Historically, management is incentivised at two levels. First of all we get e-commerce share appreciation rights. So that’s really everything excluding our listed assets like Tencent. We have to create value there and that accounts for about half of our compensation – Bob’s and mine. The balance is related to Naspers. It makes sure we take structural action to address things like the discount. Historically the way we’ve got exposure to Naspers, is through options. So what effectively happens now is we get actual stock – we only get that in three years time – and we only get it if we actually outperform the set of internet companies. It fundamentally aims to ensure that we continue to create value by outperforming a list of meaningful peers including the likes of Facebook, Google, Amazon and if we do that well – on a continuous basis – we get rewarded. If not, then we don’t.

Thanks for articulating that. One last question. Capital gains that are now being set. How does that work? A lot of South African shareholders will be looking at their Prosus shares, they’ve sold their Naspers shares to get Prosus – and so on. What is the number going to be?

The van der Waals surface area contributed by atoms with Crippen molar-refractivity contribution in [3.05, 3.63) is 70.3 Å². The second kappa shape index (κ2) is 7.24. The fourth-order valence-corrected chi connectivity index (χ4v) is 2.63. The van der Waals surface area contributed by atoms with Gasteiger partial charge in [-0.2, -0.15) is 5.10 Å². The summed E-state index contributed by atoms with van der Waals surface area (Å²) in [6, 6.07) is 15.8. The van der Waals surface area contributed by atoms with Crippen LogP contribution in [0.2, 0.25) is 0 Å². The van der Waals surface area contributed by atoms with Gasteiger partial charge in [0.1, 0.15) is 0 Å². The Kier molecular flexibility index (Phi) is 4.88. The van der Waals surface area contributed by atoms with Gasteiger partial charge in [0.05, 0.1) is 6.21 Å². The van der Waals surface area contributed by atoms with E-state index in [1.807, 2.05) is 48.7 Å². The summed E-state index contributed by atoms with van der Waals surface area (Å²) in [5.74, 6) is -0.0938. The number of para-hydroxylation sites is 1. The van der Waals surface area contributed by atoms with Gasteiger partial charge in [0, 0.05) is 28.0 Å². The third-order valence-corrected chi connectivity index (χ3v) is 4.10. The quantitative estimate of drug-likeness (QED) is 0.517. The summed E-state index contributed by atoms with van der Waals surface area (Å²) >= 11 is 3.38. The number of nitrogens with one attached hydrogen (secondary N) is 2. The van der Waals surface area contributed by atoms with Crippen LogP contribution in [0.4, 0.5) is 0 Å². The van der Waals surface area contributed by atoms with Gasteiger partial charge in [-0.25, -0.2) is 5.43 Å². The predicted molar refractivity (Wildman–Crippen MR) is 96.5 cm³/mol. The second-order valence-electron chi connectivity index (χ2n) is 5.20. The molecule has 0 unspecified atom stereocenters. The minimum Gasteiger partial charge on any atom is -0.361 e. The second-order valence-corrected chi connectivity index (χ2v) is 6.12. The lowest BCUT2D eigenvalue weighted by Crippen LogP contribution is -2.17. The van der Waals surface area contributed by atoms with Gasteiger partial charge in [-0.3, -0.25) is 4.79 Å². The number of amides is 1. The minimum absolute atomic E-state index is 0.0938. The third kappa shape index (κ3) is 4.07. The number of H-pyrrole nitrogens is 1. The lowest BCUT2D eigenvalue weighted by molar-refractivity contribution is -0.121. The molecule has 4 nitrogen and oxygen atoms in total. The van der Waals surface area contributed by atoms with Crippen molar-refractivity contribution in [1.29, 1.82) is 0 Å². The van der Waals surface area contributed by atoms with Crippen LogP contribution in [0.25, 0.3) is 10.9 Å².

Essentially you take Prosus shares as a South African retail/corporate investor – this doesn’t apply to institutional investors – you will pay capital gains on the full value of the Prosus shares, based on the closing today. That’s going to be more than paid for by the value gains. To bear in mind, it’s not an extra tax. It’s timing, because you would have paid capital gains tax eventually when you sold your Naspers shares, so it just brings things forward a little bit. I think most shareholders are going to pay – it’s not unique to South Africans – several other jurisdictions will face a similar type of tax.

So the tax man is saying go Prosus share price because the higher it closes today, the more capital gains will go into the Treasury.

Exactly.

Basil, thanks for the chat. You leaving Amsterdam now and are you coming back to South Africa for a roadshow?

We’ve done the road trips. We’ve got a global summit in San Francisco and it’s going to be a wonderful one this year. A lot to reflect on and be happy about.

Basil Sgourdos is the financial director of Naspers talking to us from Europe.